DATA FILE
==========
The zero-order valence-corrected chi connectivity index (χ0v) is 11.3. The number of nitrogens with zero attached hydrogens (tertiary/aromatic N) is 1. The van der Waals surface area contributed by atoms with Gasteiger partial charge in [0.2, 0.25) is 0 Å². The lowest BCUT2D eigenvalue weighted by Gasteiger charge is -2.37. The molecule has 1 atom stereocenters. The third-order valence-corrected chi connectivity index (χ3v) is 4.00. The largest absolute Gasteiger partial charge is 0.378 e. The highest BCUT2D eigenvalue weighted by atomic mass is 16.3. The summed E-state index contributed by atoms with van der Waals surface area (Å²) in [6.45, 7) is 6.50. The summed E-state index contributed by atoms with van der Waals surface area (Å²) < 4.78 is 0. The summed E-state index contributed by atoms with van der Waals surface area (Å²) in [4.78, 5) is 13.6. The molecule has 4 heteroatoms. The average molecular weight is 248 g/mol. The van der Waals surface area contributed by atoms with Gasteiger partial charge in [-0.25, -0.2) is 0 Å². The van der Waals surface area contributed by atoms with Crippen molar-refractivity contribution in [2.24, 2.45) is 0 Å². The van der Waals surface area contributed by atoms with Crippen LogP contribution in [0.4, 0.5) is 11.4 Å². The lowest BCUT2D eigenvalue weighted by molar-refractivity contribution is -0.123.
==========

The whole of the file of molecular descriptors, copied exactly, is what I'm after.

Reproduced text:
The zero-order valence-corrected chi connectivity index (χ0v) is 11.3. The number of nitrogens with zero attached hydrogens (tertiary/aromatic N) is 1. The van der Waals surface area contributed by atoms with Gasteiger partial charge in [0.2, 0.25) is 0 Å². The lowest BCUT2D eigenvalue weighted by Gasteiger charge is -2.37. The molecule has 1 atom stereocenters. The third-order valence-corrected chi connectivity index (χ3v) is 4.00. The largest absolute Gasteiger partial charge is 0.378 e. The highest BCUT2D eigenvalue weighted by atomic mass is 16.3. The summed E-state index contributed by atoms with van der Waals surface area (Å²) in [6.45, 7) is 6.50. The summed E-state index contributed by atoms with van der Waals surface area (Å²) < 4.78 is 0. The summed E-state index contributed by atoms with van der Waals surface area (Å²) in [4.78, 5) is 13.6. The molecule has 4 heteroatoms. The average molecular weight is 248 g/mol. The van der Waals surface area contributed by atoms with Gasteiger partial charge in [-0.25, -0.2) is 0 Å². The van der Waals surface area contributed by atoms with Crippen molar-refractivity contribution in [2.24, 2.45) is 0 Å². The van der Waals surface area contributed by atoms with Crippen LogP contribution in [0.4, 0.5) is 11.4 Å². The lowest BCUT2D eigenvalue weighted by molar-refractivity contribution is -0.123.